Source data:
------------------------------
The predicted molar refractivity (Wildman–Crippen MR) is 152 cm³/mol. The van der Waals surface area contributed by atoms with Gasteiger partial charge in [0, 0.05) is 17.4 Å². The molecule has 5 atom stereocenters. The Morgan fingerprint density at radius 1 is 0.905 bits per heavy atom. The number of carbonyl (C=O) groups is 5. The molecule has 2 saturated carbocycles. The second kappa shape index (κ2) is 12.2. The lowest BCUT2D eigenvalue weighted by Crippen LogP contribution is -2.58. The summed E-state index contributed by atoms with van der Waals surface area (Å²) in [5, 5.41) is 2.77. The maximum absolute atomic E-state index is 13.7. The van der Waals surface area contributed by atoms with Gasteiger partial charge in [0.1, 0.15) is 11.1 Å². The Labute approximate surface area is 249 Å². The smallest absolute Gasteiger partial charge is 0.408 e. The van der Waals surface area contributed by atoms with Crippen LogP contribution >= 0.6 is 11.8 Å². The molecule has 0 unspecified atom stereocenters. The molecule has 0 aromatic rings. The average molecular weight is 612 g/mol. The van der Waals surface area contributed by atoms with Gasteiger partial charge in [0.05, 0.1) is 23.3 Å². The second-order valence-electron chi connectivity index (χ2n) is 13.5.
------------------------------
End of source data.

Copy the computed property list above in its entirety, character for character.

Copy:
The predicted molar refractivity (Wildman–Crippen MR) is 152 cm³/mol. The van der Waals surface area contributed by atoms with Gasteiger partial charge in [0, 0.05) is 17.4 Å². The molecule has 5 atom stereocenters. The Morgan fingerprint density at radius 1 is 0.905 bits per heavy atom. The number of carbonyl (C=O) groups is 5. The molecule has 2 saturated carbocycles. The second kappa shape index (κ2) is 12.2. The lowest BCUT2D eigenvalue weighted by Crippen LogP contribution is -2.58. The summed E-state index contributed by atoms with van der Waals surface area (Å²) in [5, 5.41) is 2.77. The maximum absolute atomic E-state index is 13.7. The van der Waals surface area contributed by atoms with Gasteiger partial charge in [0.1, 0.15) is 11.1 Å². The Labute approximate surface area is 249 Å². The smallest absolute Gasteiger partial charge is 0.408 e. The van der Waals surface area contributed by atoms with Crippen LogP contribution >= 0.6 is 11.8 Å². The molecule has 0 unspecified atom stereocenters. The molecule has 0 aromatic rings. The average molecular weight is 612 g/mol. The van der Waals surface area contributed by atoms with Gasteiger partial charge in [0.05, 0.1) is 23.3 Å². The second-order valence-electron chi connectivity index (χ2n) is 13.5.